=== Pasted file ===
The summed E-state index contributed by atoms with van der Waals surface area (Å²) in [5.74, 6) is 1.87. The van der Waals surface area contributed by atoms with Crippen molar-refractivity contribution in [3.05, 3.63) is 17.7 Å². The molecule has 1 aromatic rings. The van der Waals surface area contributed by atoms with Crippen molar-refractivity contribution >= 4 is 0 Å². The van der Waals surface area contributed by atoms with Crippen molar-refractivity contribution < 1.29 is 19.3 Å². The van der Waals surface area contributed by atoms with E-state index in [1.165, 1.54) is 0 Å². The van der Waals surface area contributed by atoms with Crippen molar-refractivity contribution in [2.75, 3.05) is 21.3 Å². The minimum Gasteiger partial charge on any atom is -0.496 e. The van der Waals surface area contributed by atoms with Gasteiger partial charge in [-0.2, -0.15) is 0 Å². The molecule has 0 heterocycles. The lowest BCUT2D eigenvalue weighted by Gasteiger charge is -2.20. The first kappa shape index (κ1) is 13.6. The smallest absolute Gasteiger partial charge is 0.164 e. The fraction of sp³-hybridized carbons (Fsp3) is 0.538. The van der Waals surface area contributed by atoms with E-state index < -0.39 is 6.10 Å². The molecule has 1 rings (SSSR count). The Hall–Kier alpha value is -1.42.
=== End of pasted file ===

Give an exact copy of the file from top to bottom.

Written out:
The summed E-state index contributed by atoms with van der Waals surface area (Å²) in [5.74, 6) is 1.87. The van der Waals surface area contributed by atoms with Crippen molar-refractivity contribution in [3.05, 3.63) is 17.7 Å². The molecule has 1 aromatic rings. The van der Waals surface area contributed by atoms with Crippen molar-refractivity contribution >= 4 is 0 Å². The van der Waals surface area contributed by atoms with Crippen molar-refractivity contribution < 1.29 is 19.3 Å². The van der Waals surface area contributed by atoms with E-state index in [1.165, 1.54) is 0 Å². The van der Waals surface area contributed by atoms with Crippen molar-refractivity contribution in [2.75, 3.05) is 21.3 Å². The minimum Gasteiger partial charge on any atom is -0.496 e. The van der Waals surface area contributed by atoms with Gasteiger partial charge in [-0.2, -0.15) is 0 Å². The molecule has 0 heterocycles. The lowest BCUT2D eigenvalue weighted by Gasteiger charge is -2.20. The first kappa shape index (κ1) is 13.6. The smallest absolute Gasteiger partial charge is 0.164 e. The fraction of sp³-hybridized carbons (Fsp3) is 0.538. The van der Waals surface area contributed by atoms with E-state index < -0.39 is 6.10 Å². The molecule has 1 rings (SSSR count). The Hall–Kier alpha value is -1.42.